(Recall that E is commonly fixed to be E=65537.)

Practical Aspects of Modern Cryptography

Certificate Authority

“Alice’s public modulus is

NA = 331490324840…”

-- signed CA.

Practical Aspects of Modern Cryptography

Trust Chains

Alice certifies Bob’s key.

Bob certifies Carol’s key.

If I trust Alice should I accept Carol’s key?

Practical Aspects of Modern Cryptography

Authentication

Practical Aspects of Modern Cryptography

Authentication

How can I use RSA to authenticate someone’s identity?

Practical Aspects of Modern Cryptography

Authentication

How can I use RSA to authenticate someone’s identity?

If Alice’s public key EA, just pick a random message m and send EA(m).

Practical Aspects of Modern Cryptography

Authentication

How can I use RSA to authenticate someone’s identity?

If Alice’s public key EA, just pick a random message m and send EA(m).

If m comes back, I must be talking to Alice.

Practical Aspects of Modern Cryptography

Authentication

Should Alice be happy with this method of authentication?

Bob sends Alice the authentication string y =“I owe Bob $1,000,000 - signed Alice.”

Alice dutifully authenticates herself by decrypting (putting her signature on) y.

Practical Aspects of Modern Cryptography

Authentication

What if Alice only returns authentication queries when the decryption has a certain format?

Practical Aspects of Modern Cryptography

RSA Cautions

Is it reasonable to sign/decrypt something given to you by someone else?

Note that RSA is multiplicative. Can this property be used/abused?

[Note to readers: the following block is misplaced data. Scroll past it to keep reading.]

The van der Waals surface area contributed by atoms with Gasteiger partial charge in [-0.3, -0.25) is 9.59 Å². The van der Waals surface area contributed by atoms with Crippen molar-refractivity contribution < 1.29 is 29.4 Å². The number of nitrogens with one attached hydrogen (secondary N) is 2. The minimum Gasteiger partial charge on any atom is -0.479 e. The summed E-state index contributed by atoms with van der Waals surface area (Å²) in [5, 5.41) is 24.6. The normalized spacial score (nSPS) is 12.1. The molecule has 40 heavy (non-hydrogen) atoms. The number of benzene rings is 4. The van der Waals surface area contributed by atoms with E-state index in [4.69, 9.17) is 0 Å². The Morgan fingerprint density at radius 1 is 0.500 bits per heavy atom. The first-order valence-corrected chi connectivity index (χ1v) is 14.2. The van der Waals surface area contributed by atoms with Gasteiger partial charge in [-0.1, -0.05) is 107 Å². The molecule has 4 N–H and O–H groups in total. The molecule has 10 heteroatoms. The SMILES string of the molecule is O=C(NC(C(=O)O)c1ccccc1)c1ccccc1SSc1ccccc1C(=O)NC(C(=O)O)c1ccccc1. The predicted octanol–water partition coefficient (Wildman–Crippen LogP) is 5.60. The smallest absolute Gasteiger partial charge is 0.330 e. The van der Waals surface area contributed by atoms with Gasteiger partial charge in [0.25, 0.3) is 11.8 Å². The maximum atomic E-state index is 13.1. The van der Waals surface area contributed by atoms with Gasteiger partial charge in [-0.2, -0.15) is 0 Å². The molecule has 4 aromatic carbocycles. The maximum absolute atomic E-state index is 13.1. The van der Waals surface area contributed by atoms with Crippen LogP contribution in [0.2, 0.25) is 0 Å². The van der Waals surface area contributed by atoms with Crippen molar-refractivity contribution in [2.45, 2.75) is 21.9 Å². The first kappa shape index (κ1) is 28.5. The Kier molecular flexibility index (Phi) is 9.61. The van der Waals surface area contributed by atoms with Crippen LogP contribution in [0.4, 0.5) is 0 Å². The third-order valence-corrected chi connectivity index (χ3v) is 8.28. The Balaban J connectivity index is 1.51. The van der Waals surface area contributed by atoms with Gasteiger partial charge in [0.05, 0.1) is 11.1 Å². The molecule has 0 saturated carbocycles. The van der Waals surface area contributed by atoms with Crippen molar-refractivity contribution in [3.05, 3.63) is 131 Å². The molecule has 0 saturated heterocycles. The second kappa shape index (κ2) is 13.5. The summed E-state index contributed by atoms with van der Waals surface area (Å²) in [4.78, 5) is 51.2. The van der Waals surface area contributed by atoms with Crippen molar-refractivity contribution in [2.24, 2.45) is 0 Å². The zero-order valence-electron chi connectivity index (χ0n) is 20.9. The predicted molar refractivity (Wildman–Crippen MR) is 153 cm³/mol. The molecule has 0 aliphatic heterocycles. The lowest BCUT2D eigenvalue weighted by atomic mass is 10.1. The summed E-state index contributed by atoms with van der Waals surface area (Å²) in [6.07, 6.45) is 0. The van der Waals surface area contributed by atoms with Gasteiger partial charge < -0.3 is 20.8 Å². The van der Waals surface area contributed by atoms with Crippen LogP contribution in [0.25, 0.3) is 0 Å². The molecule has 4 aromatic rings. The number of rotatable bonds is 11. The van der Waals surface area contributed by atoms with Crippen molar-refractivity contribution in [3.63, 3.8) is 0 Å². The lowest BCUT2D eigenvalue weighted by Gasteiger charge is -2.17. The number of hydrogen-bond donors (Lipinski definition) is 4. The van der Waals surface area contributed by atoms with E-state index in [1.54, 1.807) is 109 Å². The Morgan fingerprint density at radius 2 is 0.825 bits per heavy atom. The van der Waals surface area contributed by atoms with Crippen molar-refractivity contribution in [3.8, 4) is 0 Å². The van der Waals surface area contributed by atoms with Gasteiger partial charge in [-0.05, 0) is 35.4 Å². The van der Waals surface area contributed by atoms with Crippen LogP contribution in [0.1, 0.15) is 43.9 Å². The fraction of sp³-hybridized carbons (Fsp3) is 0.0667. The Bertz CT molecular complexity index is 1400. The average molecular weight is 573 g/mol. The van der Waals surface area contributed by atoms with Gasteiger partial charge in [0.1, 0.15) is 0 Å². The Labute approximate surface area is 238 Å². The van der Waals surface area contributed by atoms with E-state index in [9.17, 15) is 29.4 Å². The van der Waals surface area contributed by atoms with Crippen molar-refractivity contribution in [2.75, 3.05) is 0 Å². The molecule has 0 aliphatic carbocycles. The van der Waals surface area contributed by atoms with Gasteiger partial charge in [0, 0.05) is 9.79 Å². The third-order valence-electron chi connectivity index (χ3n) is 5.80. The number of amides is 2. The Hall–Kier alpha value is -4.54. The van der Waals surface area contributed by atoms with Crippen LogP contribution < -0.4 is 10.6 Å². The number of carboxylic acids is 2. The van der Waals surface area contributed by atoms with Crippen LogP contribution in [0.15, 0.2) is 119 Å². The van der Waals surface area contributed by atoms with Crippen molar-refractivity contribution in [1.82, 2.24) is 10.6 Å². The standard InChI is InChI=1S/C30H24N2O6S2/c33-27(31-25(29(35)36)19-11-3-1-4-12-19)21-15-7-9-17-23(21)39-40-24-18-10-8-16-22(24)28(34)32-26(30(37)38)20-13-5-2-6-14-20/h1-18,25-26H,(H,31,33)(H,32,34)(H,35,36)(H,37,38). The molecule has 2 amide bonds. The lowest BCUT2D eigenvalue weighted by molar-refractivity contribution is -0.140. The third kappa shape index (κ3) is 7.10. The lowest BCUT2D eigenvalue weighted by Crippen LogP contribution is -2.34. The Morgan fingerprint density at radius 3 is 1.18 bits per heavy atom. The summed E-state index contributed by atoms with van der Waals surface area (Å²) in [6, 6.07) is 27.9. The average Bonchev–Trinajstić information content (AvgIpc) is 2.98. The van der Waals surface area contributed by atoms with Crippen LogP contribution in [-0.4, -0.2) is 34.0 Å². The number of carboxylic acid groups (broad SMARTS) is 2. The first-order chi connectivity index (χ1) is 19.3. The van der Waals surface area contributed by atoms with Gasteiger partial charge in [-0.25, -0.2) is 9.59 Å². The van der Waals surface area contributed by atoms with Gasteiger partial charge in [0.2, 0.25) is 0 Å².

Practical Aspects of Modern Cryptography

RSA Cautions

D(Y1) • D(Y2) = D(Y1 • Y2)

Thus, if I’ve decrypted (or signed) Y1 and Y2, I’ve also decrypted (or signed) Y1 • Y2.

Practical Aspects of Modern Cryptography

The Hastad Attack

Given

E1(x) = x3 mod n1

E2(x) = x3 mod n2

E3(x) = x3 mod n3

one can easily compute x.

Practical Aspects of Modern Cryptography

The Bleichenbacher Attack

PKCS#1 Message Format:

00 01 XX XX ... XX 00 YY YY ... YY

random

non-zero

bytes

message

Practical Aspects of Modern Cryptography

“Man-in-the-Middle” Attacks

Practical Aspects of Modern Cryptography

The Practical Side

Practical Aspects of Modern Cryptography

The Practical Side

- RSA can be used to encrypt any data.
- Public-key (asymmetric) cryptography is very inefficient when compared to traditional private-key (symmetric) cryptography.

Practical Aspects of Modern Cryptography

The Practical Side

Practical Aspects of Modern Cryptography

The Practical Side

For efficiency, one generally uses RSA (or another public-key algorithm) to transmit a private (symmetric) key.

Practical Aspects of Modern Cryptography

The Practical Side

For efficiency, one generally uses RSA (or another public-key algorithm) to transmit a private (symmetric) key.

The private session key is used to encrypt any subsequent data.

Practical Aspects of Modern Cryptography

The Practical Side

For efficiency, one generally uses RSA (or another public-key algorithm) to transmit a private (symmetric) key.

The private session key is used to encrypt any subsequent data.

Digital signatures are only used to sign a digest of the message.

Practical Aspects of Modern Cryptography